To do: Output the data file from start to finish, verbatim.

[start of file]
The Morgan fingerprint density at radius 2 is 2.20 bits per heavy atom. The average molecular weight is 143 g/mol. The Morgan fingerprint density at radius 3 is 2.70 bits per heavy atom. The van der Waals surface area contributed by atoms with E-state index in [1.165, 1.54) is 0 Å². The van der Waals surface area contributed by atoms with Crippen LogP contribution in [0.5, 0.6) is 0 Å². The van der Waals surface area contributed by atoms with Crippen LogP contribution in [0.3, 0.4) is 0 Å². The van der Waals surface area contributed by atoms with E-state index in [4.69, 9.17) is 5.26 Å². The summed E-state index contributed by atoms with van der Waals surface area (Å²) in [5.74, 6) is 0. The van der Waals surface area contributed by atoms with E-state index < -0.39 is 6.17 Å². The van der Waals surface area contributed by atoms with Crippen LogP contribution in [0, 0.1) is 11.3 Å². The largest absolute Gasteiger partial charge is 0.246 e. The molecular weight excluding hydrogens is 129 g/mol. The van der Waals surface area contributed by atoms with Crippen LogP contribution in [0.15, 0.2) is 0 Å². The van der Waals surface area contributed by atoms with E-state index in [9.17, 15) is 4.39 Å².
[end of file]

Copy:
The Morgan fingerprint density at radius 2 is 2.20 bits per heavy atom. The average molecular weight is 143 g/mol. The Morgan fingerprint density at radius 3 is 2.70 bits per heavy atom. The van der Waals surface area contributed by atoms with E-state index in [1.165, 1.54) is 0 Å². The van der Waals surface area contributed by atoms with Crippen LogP contribution in [0.5, 0.6) is 0 Å². The van der Waals surface area contributed by atoms with Crippen LogP contribution in [0.3, 0.4) is 0 Å². The van der Waals surface area contributed by atoms with E-state index in [4.69, 9.17) is 5.26 Å². The summed E-state index contributed by atoms with van der Waals surface area (Å²) in [5.74, 6) is 0. The van der Waals surface area contributed by atoms with E-state index < -0.39 is 6.17 Å². The van der Waals surface area contributed by atoms with Crippen LogP contribution in [0, 0.1) is 11.3 Å². The largest absolute Gasteiger partial charge is 0.246 e. The molecular weight excluding hydrogens is 129 g/mol. The van der Waals surface area contributed by atoms with Crippen LogP contribution in [0.15, 0.2) is 0 Å². The van der Waals surface area contributed by atoms with E-state index in [9.17, 15) is 4.39 Å².